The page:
The Chiba Medical Society


Chiba Medical J. 99E:1-7, 2023


Chiba Medical Society Award Review

Developmental mechanism of hydatidiform moles based on DNA polymorphism analysis


Hydatidiform moles are abnormal villous diseases characterized by excessive trophoblast proliferation. They are classified into two categories: complete hydatidiform moles (CHM) and partial hydatidiform moles (PHM), whose cytogenetic constitution is exceptional. Gestational trophoblastic neoplasia (GTN) can develop from both types of hydatidiform moles. The incidence of GTN is different between CHM and PHM. However, it is occasionally difficult to diagnose hydatidiform moles. Thus, we have continued to diagnose them using molecular cytogenetic procedures, such as short tandem repeat (STR) polymorphisms, to determine their critical diagnosis. Based on STR analysis of CHM and PHM, the incidence of GTN was 15% and 2%, respectively. Furthermore, single nucleotide polymorphism array analysis has been introduced into the molecular karyotyping of whole genomes. Single nucleotide polymorphism array analysis clarified that heterozygous androgenetic CHM is of dispermic origin, but not a diploid sperm. Additionally, we showed that one-third of heterozygous androgenetic CHM had trisomic chromosomes. The origins of the additional chromosomes were not only paternal but also maternal, although they should be androgenetic. Molecular karyotyping revealed a spermatogonium-derived complete hydatidiform mole. A distinct diagnosis of hydatidiform moles is important for management of hydatidiform moles. Molecular biological procedures could elucidate the mechanisms underlying the development of hydatidiform moles.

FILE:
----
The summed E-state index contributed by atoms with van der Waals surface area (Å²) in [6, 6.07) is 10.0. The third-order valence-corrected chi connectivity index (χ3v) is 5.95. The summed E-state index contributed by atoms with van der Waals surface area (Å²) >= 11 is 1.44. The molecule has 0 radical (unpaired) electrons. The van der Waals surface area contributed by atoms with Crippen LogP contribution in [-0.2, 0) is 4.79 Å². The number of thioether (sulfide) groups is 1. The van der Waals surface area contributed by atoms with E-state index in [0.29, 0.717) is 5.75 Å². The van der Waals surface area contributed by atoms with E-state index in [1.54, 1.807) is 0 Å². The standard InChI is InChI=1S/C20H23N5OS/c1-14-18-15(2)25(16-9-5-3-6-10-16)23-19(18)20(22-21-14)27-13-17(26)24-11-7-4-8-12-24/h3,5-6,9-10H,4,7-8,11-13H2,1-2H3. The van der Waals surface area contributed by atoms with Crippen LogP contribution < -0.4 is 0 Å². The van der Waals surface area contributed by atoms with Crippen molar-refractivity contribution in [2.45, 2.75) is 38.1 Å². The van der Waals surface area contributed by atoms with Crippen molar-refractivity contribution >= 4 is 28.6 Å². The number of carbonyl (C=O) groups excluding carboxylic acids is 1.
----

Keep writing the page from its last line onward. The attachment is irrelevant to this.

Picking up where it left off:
Hydatidiform mole (HM) is a disease characterized by excessive proliferation of trophoblasts, which can be diagnosed by histopathological findings (Fig. 1) 1,2. Hydatidiform moles are classified into two categories: complete hydatidiform moles (CHM) and partial hydatidiform moles (PHM) . A unique cytogenetic constitution of CHM was reported in 1977 by Kajii and Ohama3. The CHMs were androgenetic and lacked maternal chromosomes. The cytogenetic constitution of the PHMs was shown to be triploid (Fig. 2) 4,5. Complete hydatidiform moles and PHM are occasionally difficult to diagnose pathologically6,7. These characteristics have been utilized for auxiliary diagnostic techniques, such as karyotyping, enzyme polymorphism assays, flow cytometry, fluorescence in situ hybridization, immunohistochemistry of p57KIP2, and short tandem repeat (STR) polymorphism analysis 8-12.